- But if a worker were able to contribute to the TSP but not receive any employer contributions—as proposed by many retirement savings plan reformers—then that worker would very likely face a shortfall in retirement. Even making the generous assumption that worker contributions in the TSP would remain the same even without an employer match, a middle-income worker making the current median-level contributions in the TSP would have only an 18 percent chance of having a secure retirement. Further, this worker would have nearly a one in five chance of facing a severe shortfall, defined as a retirement income of less than 60 percent of preretirement levels.
- Workers who contribute less than the median worker detailed above—and half of all workers today that contribute to a 401(k) plan do contribute less—have an even higher likelihood of facing an insecure retirement, with a retirement income well below 60 percent of preretirement income.
The results of our study lead us to three primary policy recommendations:
- All workers should be able to save through a national Thrift Savings Plan.
- Existing 401(k) and IRA plans require fundamental reforms to boost the level of retirement savings.
- Social Security needs to be strengthened to provide a baseline retirement savings threshold.
All workers should have access to save in the TSP, which would significantly improve retirement security compared to both the status quo and reforms that would place workers in private retirement accounts. What’s more, expanding access to the TSP could be politically feasible in the relatively near term because the TSP is highly regarded by both conservatives and progressives, suggesting the potential for bipartisan appeal.
Donald Luskin, editor and columnist for the conservative National Review Online, calls the Thrift Savings Plan “a model for efficiency,” and David C. John, senior research fellow at the conservative think tank the Heritage Foundation says it is “one of the most successful retirement investment vehicles ever created.” The TSP is also the basis for several progressive proposals for a universal retirement plan, including CAP’s proposed universal 401(k) plan as well as a proposal developed by the Conversation on Coverage, a collaboration of business, labor, the financial industry, and academia.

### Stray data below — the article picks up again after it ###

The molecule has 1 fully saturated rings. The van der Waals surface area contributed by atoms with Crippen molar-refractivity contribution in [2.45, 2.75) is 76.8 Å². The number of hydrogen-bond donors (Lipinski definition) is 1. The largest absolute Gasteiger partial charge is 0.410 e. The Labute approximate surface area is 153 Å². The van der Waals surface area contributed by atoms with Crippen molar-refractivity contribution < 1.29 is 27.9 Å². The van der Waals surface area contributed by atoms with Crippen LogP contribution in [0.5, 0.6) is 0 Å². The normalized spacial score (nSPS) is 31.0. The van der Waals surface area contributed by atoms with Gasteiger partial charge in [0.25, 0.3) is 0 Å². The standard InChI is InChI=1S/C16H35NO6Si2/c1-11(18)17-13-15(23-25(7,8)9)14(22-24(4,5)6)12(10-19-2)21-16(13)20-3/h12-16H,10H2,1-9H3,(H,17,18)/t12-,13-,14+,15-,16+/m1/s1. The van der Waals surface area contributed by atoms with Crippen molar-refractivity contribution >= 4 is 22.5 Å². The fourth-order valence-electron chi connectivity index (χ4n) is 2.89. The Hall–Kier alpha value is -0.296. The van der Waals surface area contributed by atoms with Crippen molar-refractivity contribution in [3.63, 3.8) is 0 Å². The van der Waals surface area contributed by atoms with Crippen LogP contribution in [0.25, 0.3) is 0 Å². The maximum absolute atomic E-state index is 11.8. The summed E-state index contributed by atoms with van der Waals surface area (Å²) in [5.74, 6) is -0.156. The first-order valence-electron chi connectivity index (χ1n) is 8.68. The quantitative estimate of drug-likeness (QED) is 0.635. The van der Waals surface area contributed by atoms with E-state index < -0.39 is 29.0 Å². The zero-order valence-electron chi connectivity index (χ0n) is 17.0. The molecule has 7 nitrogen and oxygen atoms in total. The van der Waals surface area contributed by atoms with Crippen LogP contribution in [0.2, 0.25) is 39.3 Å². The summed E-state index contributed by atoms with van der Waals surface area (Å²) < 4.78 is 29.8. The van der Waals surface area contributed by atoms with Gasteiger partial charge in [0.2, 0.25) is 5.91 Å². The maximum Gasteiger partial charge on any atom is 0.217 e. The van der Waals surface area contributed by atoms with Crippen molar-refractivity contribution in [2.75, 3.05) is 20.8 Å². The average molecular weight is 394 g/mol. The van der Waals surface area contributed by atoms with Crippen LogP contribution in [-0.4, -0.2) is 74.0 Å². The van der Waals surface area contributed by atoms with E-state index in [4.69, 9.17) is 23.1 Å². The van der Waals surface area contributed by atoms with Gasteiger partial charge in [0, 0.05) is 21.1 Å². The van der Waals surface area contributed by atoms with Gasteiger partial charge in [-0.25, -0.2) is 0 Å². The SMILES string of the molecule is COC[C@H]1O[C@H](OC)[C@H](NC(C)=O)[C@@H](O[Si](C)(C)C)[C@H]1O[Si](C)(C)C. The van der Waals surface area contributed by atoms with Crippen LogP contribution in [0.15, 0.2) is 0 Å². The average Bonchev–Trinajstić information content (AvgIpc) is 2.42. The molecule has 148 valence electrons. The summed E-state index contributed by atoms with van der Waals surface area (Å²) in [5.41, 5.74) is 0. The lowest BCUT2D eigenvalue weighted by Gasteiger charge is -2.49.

But a national TSP doesn’t immediately address the longer-term and perhaps more fundamental reforms required in our nation’s existing 401(k) system—reforms that may be needed to ensure Americans are able to enjoy a secure retirement. Among those reforms that should be considered, and which could be adapted to fit on top of the TSP model include:
- Setting higher default contribution levels • Requiring contributions from employers and employees
- Encouraging retirees to annuitize assets into a secure stream of income that cannot be outlived
- Making the tax benefits for retirement savings more progressive.
Finally, Social Security needs to be strengthened and modernized so that it can continue providing all Americans with a baseline of retirement security that these reforms can build upon. Together, these three sets of recommendations would put all U.S. workers on the path toward a secure financial retirement.
This report helps shed light on the likely impact of reforms to existing 401(k) and IRA or alternatively to a national TSP plan and indicates that simply increasing access to retirement plans is not enough. Plan design matters greatly for retirement security and the TSP is considerably better at helping workers achieve a secure retirement than most private sector 401(k)s or IRAs.
The report also significantly improves our understanding of the existing TSP. Despite the praise that the TSP often receives, few have looked closely at how much retirement security would improve if all workers could save in a similar plan. In the pages that follow we will detail the results of our study to demonstrate why our proposed reforms are so important to the more than 100 million working Americans today who need to save for their retirement and for the next generations who will need to save even more due to rising life expectancies in the 21st century. More than 37 million new workers are expected to enter the workforce by 2016 as more of the Millennial Generation—the largest generation ever—joins the workforce. How they save for their retirement will be critical to longterm economic health and well being of our nation.